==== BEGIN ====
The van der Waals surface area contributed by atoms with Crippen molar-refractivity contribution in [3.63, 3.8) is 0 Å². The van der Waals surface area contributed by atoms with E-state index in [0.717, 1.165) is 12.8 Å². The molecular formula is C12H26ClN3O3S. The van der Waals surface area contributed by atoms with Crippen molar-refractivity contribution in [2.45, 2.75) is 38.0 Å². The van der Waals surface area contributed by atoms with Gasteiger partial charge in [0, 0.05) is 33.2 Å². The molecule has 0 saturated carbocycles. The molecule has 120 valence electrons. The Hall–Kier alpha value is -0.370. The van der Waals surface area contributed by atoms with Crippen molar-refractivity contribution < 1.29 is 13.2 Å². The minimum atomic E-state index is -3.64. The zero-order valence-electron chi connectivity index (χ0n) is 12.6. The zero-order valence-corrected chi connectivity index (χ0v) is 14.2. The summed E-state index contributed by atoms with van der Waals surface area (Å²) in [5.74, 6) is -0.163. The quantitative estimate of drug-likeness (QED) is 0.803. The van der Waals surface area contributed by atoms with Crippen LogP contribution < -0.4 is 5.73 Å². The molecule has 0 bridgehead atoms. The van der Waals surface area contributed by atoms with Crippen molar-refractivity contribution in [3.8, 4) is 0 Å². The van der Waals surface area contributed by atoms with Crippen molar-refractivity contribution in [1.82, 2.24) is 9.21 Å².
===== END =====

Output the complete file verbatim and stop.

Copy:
The van der Waals surface area contributed by atoms with Crippen molar-refractivity contribution in [3.63, 3.8) is 0 Å². The van der Waals surface area contributed by atoms with E-state index in [0.717, 1.165) is 12.8 Å². The molecular formula is C12H26ClN3O3S. The van der Waals surface area contributed by atoms with Crippen molar-refractivity contribution in [2.45, 2.75) is 38.0 Å². The van der Waals surface area contributed by atoms with Gasteiger partial charge in [0, 0.05) is 33.2 Å². The molecule has 0 saturated carbocycles. The molecule has 120 valence electrons. The Hall–Kier alpha value is -0.370. The van der Waals surface area contributed by atoms with Crippen molar-refractivity contribution < 1.29 is 13.2 Å². The minimum atomic E-state index is -3.64. The zero-order valence-electron chi connectivity index (χ0n) is 12.6. The zero-order valence-corrected chi connectivity index (χ0v) is 14.2. The summed E-state index contributed by atoms with van der Waals surface area (Å²) in [5.74, 6) is -0.163. The quantitative estimate of drug-likeness (QED) is 0.803. The van der Waals surface area contributed by atoms with Crippen LogP contribution < -0.4 is 5.73 Å². The molecule has 0 bridgehead atoms. The van der Waals surface area contributed by atoms with Crippen molar-refractivity contribution in [3.8, 4) is 0 Å². The van der Waals surface area contributed by atoms with Crippen molar-refractivity contribution in [1.82, 2.24) is 9.21 Å².